Videos, maps and other resources for people of all ages now are available from the comfort of home! Explore active archaeology projects from around the state, take virtual tours, and find activities for the entire family to enjoy. You can also learn about new digital technologies for photographing and studying artifacts and what to do if you think you might have found part of a shipwreck. Start your exploration at MiPlace.org/Archaeology-Day.

Tired of bagging leaves? Try composting instead


Raking up fallen leaves can be a fun fall activity or a challenging chore. While most homeowners rake leaves for curbside disposal, many are turning to composting, a simple and effective way to deal with organic waste.

“Composting is nature’s way of turning your leaves and grass into a valuable soil conditioner,” said Aaron Hiday, Compost Program coordinator at the Michigan Department of Environment, Great Lakes, and Energy.

Compost has several benefits. It:

  • Saves money by reducing the need for expensive bags and commercial soil additives.
  • Helps gardens and lawns by improving the fertility and health of the soil.
  • Saves water by helping the soil hold moisture and reducing water runoff.
  • Improves the environment by recycling valuable organic resources and extending the lives of landfills.

Getting started is easy. All you need is a pitchfork, rake and shovel, a compost bin and some soil. Compost bins can be purchased at a hardware store or made of inexpensive blocks, wire, wood or snow fencing.

There are a few do’s and don’ts for proper composting.

  • Do compost grass clippings, leaves, weeds, garden debris, small brush, twigs, clean wood ash, sawdust, wood chips, eggshells, coffee grounds and food waste.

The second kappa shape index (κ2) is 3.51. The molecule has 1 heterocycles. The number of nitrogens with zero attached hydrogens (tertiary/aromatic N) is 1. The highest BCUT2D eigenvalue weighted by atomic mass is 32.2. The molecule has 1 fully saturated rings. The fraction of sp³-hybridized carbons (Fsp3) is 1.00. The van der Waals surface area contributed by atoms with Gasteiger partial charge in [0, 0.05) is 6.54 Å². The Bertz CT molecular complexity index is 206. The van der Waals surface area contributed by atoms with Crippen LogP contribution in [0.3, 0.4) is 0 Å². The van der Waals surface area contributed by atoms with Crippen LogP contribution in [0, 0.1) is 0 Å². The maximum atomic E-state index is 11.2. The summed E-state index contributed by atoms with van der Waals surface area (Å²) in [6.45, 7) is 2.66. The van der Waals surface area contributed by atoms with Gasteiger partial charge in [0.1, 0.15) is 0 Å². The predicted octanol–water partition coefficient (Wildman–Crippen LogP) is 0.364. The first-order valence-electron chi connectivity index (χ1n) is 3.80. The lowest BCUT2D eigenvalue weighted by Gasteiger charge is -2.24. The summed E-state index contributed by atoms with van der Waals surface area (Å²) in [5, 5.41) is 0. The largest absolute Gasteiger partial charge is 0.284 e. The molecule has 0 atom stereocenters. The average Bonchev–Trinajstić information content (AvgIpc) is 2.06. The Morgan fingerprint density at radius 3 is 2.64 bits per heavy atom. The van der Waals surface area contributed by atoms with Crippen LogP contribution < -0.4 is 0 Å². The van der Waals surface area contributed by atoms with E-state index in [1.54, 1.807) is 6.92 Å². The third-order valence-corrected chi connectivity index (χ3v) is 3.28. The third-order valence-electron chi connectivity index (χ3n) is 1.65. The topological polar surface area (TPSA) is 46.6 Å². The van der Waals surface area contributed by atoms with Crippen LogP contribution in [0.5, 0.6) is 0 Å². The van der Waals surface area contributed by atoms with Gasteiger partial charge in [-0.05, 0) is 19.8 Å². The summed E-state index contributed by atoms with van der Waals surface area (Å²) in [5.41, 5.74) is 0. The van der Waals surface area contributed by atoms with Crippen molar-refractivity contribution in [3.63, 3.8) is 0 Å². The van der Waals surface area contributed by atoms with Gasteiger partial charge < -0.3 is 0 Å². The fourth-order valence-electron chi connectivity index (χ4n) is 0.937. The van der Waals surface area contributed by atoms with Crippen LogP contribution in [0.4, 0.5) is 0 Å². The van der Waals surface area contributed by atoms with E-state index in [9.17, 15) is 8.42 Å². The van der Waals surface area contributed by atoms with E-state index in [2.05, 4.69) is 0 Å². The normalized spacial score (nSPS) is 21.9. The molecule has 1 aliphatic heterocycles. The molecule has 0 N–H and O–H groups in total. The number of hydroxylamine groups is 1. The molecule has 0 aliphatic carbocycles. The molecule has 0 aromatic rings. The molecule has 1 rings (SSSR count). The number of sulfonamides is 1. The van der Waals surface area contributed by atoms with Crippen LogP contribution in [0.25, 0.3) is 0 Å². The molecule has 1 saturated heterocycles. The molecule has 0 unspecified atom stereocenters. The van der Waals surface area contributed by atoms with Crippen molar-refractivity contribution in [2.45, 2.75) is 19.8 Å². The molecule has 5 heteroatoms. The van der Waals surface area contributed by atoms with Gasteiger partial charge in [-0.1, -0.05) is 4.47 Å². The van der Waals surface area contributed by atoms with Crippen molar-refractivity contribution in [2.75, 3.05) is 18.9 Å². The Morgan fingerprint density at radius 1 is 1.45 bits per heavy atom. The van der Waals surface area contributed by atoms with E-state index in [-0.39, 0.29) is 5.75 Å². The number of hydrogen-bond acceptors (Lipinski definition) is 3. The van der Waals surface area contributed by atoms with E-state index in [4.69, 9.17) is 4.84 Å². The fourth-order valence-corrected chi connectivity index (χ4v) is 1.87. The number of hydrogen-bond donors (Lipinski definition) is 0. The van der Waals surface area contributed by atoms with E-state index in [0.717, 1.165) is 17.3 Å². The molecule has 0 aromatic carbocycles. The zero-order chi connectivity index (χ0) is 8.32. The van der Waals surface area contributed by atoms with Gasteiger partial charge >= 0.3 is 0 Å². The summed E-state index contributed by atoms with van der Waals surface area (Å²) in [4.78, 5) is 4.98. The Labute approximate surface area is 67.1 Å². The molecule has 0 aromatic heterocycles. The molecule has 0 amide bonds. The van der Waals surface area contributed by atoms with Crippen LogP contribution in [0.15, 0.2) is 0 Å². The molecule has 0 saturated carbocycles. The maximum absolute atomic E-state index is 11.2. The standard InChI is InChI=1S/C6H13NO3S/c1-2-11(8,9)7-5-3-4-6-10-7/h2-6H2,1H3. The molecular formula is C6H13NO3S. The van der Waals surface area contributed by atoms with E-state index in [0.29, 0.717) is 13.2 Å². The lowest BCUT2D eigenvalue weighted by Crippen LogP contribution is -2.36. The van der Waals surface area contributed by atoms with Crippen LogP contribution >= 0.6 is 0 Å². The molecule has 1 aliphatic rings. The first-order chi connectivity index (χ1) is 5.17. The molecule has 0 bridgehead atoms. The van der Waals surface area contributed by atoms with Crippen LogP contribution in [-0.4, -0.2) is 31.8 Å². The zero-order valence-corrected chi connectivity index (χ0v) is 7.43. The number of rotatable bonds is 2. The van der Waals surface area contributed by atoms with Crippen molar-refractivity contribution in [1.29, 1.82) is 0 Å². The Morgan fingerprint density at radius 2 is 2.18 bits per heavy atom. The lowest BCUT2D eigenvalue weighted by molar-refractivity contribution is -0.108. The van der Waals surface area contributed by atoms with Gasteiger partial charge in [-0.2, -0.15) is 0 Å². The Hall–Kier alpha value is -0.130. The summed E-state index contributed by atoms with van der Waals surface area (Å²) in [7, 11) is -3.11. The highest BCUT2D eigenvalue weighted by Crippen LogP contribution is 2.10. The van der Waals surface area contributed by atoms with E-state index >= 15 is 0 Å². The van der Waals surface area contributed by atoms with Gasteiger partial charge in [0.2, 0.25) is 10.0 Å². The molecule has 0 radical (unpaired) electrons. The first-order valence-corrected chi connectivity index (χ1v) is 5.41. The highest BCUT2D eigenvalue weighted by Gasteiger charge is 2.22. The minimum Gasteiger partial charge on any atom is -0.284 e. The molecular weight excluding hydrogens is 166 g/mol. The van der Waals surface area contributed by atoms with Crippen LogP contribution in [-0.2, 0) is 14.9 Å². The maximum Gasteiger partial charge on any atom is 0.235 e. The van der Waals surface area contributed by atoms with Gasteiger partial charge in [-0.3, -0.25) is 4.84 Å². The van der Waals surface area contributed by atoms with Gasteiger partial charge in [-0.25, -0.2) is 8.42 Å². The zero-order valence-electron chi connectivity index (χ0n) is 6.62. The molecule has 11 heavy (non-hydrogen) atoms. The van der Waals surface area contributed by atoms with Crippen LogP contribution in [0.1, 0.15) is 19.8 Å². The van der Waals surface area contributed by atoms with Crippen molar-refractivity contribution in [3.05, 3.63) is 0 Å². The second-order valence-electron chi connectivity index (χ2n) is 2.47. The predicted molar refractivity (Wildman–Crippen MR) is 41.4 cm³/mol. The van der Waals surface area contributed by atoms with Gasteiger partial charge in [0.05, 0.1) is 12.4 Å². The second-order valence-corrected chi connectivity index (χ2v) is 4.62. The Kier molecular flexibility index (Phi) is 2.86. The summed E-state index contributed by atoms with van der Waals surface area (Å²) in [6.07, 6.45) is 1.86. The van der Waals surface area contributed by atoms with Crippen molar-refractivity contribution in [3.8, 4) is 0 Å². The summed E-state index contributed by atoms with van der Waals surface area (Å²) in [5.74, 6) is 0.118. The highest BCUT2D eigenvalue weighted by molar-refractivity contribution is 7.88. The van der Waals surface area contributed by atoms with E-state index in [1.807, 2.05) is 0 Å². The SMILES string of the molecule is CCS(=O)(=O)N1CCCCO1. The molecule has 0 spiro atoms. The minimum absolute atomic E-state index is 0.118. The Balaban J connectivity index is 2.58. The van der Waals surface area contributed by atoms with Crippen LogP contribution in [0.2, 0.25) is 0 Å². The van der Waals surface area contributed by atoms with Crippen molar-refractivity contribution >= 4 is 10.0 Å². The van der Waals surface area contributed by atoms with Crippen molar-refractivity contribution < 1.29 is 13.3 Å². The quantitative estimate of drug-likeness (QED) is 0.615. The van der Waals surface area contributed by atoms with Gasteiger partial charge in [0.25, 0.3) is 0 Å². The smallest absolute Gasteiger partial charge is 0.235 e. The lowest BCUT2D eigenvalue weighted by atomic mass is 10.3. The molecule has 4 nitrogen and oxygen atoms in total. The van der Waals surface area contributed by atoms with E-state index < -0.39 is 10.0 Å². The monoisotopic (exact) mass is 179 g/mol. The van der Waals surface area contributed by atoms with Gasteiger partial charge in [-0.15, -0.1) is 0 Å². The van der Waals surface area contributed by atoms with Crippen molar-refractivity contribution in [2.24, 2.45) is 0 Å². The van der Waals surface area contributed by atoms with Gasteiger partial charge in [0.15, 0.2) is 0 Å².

• Don’t compost whole branches or logs, pet or human waste, charcoal briquette ash, sawdust from treated wood, meat or dairy food items.

EGLE’s handy Home Composting: Reap a Heap of Benefits info sheet provides more valuable tips, as does this short video.

If composting at home is not an option, check with your local municipality or recycler for yard waste drop-off locations. The Michigan Recycling Directory website also lists locations that take food scraps. (Select the "Organics" tab and then click on "Food Scraps." Be sure to verify with the location that it accepts food scraps before taking them to the location.)

Composting is an easy way to dispose of organic waste with a ton of benefits. Get started today!

Questions? Contact Aaron Hiday at 517-282-7546.

ICYMI: UP couple invites rare birds using forest management


Camping and exploring nature are passions for Bill and Betty Perkis, an Upper Peninsula couple who enjoy planning their vacations around visits to national parks. The two recently decided to bring a bit of nature home by actively managing their property for wildlife. The Perkises sought the help of forestry and habitat experts to incorporate sustainable forestry techniques that would improve their 40 acres for species like the golden-winged warbler –  a rare, yellow and gray songbird that prefers young forests for breeding and nesting.

In case you missed it, read the full story to learn how the Perkis family turned acres of tangled trees into healthy forest land perfect for birds and wildlife. 


Want to stay at a state park, but don't have a tent or an RV? We have plenty of cabins, lodges, yurts and more to let you camp cozy this fall! Check out your options and reserve today.


Are your kids curious about critters? Get your holiday shopping done early and pick up What in the Wild, the DNR’s wildlife card game, at a 10% discount through Nov. 1.


Want to share your thoughts about natural and cultural resources with the DNR? Check out these upcoming meetings for opportunities to make your voice heard. 

DNR COVID-19 RESPONSE: For details on affected DNR facilities and services, visit this webpage. Follow state actions and guidelines at Michigan.gov/Coronavirus.

Make your plan to vote November 3 or earlier